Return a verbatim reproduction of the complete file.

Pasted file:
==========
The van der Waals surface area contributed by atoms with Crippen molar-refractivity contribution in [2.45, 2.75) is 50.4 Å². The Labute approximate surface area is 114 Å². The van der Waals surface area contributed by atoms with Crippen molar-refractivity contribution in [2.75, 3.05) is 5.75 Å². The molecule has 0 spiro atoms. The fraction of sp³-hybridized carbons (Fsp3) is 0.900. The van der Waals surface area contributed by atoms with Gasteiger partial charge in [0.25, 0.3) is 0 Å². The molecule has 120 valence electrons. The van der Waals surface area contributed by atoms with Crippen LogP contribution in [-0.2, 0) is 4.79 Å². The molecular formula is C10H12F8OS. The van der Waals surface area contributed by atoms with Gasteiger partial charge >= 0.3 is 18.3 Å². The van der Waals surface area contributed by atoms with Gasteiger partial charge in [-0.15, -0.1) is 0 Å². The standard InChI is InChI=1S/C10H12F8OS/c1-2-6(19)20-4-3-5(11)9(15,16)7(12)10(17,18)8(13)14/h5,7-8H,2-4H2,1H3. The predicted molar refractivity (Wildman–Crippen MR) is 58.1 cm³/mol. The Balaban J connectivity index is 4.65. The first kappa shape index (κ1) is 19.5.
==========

The van der Waals surface area contributed by atoms with Crippen molar-refractivity contribution in [2.45, 2.75) is 50.4 Å². The Labute approximate surface area is 114 Å². The van der Waals surface area contributed by atoms with Crippen molar-refractivity contribution in [2.75, 3.05) is 5.75 Å². The molecule has 0 spiro atoms. The fraction of sp³-hybridized carbons (Fsp3) is 0.900. The van der Waals surface area contributed by atoms with Gasteiger partial charge in [0.25, 0.3) is 0 Å². The molecule has 120 valence electrons. The van der Waals surface area contributed by atoms with Crippen LogP contribution in [-0.2, 0) is 4.79 Å². The molecular formula is C10H12F8OS. The van der Waals surface area contributed by atoms with Gasteiger partial charge >= 0.3 is 18.3 Å². The van der Waals surface area contributed by atoms with Gasteiger partial charge in [-0.15, -0.1) is 0 Å². The standard InChI is InChI=1S/C10H12F8OS/c1-2-6(19)20-4-3-5(11)9(15,16)7(12)10(17,18)8(13)14/h5,7-8H,2-4H2,1H3. The predicted molar refractivity (Wildman–Crippen MR) is 58.1 cm³/mol. The Balaban J connectivity index is 4.65. The first kappa shape index (κ1) is 19.5.